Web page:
Capitol Report: Fighting for Rural Veterans
It is no secret that America has the finest fighting force this world has ever seen. When those brave military men and women return from service, it is our duty to provide them with the benefits they have earned and deserve. From long wait times to subpar care, the Department of Veterans Affairs has not provided the exceptional care that we expect for our heroes. This is especially apparent for veterans in rural areas. As an advocate for rural America, it has been my mission to improve the care of these veterans, and all veterans across this great nation.
There have been multiple improvements to the VA recently, including the Veterans Choice program established in the Veterans Access, Choice, and Accountability Act. This legislation passed with bipartisan support in the House and Senate and was signed into law last summer. It created a program that allows the government to pay for private care for veterans that live far from VA facilities or are facing wait times longer than 30 days. Since the program went into effect last November, the VA has issued almost eight million Veterans Choice Cards. Since November, “More than 45,000 medical appointments have been scheduled through the Veterans Choice Program, and 45,990 Veterans have requested to receive care using Choice,” according to the VA.
This week, the program got even better for rural veterans. The VA announced it will relax the requirements on the distance a patient must live from a VA facility before the government will pay for alternative care. Previously, a patient had to live 40 miles from a VA facility as the crow flies to qualify for access to closer private facilities, an issue that affected numerous veterans in our district. The new guidelines, however, will consider the actual driving distance, meaning veterans will be able to utilize more options for care. This is huge news, not only for veterans in Missouri’s 8th Congressional District, but all across rural America.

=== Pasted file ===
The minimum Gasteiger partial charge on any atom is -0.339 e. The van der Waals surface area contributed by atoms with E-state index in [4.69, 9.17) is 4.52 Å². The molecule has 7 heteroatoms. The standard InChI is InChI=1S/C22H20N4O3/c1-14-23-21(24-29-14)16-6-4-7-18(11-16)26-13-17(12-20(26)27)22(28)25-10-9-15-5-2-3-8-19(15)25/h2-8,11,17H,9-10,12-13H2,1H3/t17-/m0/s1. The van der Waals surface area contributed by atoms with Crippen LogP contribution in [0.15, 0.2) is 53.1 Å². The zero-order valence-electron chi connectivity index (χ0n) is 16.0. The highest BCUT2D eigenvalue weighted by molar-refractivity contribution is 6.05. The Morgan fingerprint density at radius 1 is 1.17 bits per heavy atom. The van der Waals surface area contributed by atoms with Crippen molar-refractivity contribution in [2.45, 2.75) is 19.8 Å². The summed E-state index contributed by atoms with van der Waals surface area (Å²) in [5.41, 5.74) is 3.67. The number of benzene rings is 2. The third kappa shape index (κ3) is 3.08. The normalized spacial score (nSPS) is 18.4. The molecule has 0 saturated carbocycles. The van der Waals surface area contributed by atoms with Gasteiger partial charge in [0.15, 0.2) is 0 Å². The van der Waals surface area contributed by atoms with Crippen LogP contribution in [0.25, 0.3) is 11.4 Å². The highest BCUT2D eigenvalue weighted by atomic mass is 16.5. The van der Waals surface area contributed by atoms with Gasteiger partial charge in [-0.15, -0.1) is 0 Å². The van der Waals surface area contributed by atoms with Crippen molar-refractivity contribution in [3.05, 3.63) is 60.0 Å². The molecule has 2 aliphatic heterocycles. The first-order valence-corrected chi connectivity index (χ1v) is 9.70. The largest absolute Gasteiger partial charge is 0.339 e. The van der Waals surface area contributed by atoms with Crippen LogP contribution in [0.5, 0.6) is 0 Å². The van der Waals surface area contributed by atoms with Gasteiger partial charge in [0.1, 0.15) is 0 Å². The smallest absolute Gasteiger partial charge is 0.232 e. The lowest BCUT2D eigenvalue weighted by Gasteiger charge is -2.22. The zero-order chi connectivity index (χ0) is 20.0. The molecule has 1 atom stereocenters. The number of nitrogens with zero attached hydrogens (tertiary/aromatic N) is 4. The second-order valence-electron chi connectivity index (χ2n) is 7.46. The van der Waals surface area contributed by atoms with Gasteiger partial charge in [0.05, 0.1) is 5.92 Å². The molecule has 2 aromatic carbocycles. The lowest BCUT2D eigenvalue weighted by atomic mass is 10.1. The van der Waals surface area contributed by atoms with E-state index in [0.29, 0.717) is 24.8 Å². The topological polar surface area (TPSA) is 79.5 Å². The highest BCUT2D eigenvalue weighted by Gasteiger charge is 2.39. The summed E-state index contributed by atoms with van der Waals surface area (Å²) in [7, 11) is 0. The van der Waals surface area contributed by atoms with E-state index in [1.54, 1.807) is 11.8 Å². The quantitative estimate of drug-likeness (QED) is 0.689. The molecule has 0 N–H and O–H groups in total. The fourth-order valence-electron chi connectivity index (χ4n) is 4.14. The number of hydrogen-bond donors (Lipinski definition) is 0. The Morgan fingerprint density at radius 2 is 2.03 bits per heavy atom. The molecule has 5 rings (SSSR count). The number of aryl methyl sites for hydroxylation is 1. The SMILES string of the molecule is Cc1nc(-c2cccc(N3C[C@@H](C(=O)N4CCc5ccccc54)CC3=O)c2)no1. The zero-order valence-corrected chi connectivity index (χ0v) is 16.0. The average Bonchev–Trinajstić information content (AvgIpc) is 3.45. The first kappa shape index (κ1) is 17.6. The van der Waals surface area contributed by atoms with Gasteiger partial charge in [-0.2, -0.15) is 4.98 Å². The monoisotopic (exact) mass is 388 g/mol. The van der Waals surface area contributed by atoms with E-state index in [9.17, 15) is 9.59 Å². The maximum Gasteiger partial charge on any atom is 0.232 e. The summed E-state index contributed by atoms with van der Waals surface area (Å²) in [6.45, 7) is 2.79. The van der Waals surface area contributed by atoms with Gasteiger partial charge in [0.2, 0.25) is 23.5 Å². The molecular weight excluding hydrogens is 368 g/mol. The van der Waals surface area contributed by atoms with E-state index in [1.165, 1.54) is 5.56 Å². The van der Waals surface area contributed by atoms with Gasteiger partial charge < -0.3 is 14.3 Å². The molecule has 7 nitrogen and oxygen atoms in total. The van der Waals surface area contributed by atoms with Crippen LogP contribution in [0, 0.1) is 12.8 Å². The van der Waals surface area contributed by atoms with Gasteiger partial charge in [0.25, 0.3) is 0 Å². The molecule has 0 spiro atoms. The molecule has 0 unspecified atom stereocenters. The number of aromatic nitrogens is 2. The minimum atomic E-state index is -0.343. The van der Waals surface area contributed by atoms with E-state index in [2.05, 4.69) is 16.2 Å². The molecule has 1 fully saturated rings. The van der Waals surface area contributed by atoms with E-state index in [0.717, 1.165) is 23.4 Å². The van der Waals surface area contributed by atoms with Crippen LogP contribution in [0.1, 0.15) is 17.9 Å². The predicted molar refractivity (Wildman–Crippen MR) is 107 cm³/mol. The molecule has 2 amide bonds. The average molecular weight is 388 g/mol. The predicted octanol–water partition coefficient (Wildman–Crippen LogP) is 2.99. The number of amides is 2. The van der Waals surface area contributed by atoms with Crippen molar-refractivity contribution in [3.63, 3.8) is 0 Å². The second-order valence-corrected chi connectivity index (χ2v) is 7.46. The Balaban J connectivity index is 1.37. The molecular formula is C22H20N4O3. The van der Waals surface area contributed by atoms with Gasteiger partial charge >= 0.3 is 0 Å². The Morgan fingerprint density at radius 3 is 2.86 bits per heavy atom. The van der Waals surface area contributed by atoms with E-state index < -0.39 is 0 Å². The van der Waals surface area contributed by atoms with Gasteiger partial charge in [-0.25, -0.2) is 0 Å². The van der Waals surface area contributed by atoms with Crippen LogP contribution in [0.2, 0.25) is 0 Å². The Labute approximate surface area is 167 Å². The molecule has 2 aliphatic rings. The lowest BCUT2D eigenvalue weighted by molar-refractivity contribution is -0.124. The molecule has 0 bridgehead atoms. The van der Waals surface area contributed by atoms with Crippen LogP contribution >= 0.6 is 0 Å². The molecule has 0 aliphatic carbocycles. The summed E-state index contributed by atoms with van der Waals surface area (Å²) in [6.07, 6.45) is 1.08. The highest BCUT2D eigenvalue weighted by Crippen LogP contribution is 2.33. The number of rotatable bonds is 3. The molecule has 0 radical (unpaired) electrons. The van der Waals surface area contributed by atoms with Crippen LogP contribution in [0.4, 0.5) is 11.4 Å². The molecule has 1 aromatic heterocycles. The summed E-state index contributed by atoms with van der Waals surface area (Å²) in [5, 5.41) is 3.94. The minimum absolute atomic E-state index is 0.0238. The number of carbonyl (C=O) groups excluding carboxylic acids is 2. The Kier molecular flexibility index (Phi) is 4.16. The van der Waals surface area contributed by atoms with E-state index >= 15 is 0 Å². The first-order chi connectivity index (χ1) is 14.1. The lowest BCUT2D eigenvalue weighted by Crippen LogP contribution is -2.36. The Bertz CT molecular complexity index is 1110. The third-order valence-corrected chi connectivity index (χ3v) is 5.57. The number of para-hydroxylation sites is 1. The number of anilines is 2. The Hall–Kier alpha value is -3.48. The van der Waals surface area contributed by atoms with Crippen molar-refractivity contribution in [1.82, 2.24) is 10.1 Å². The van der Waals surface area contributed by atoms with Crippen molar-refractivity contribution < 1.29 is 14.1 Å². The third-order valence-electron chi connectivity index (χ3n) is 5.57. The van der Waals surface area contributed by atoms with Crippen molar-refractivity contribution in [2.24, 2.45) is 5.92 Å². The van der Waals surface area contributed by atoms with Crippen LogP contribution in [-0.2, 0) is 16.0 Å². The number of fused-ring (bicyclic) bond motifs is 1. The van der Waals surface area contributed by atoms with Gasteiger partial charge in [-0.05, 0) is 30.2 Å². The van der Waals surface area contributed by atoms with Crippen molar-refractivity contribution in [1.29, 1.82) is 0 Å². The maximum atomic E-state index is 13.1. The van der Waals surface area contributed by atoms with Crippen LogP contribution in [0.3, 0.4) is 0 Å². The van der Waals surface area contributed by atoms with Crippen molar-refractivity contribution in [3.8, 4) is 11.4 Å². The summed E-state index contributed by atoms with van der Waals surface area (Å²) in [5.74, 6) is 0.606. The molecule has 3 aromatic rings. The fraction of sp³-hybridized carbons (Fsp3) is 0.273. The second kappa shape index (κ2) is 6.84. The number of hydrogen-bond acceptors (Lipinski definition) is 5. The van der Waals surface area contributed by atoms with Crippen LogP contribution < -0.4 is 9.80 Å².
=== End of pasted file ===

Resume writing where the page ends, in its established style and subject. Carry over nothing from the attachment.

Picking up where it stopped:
These improvements to the entire Department of Veterans Affairs could not come soon enough. In an audit released last summer, the Veterans Affairs St. Louis system was ranked 136 out of 141 health systems nationally, the fifth worst in the country.
The VA’s $168 billion budget has nearly tripled since 2001, but additional funding has not translated into improved care. That is why I voted for the Veterans Affairs Budget Planning Reform Act of 2015 this week. This bill would provide veterans and taxpayers more accountability and transparency from the VA when it comes to how the department plans to utilize its resources. We can all agree that accountability and transparency are two values that are sorely needed at the department.
We owe America’s veterans our undying gratitude, and this effort to reform the Department of Veterans Affairs and improve the care our veterans receive will continue. If you or someone you know is having trouble getting care through the VA, please contact my office for help navigating the system. The men and women of our military have enough to worry about when they are deployed. Their health care should be the least of their worries when they return.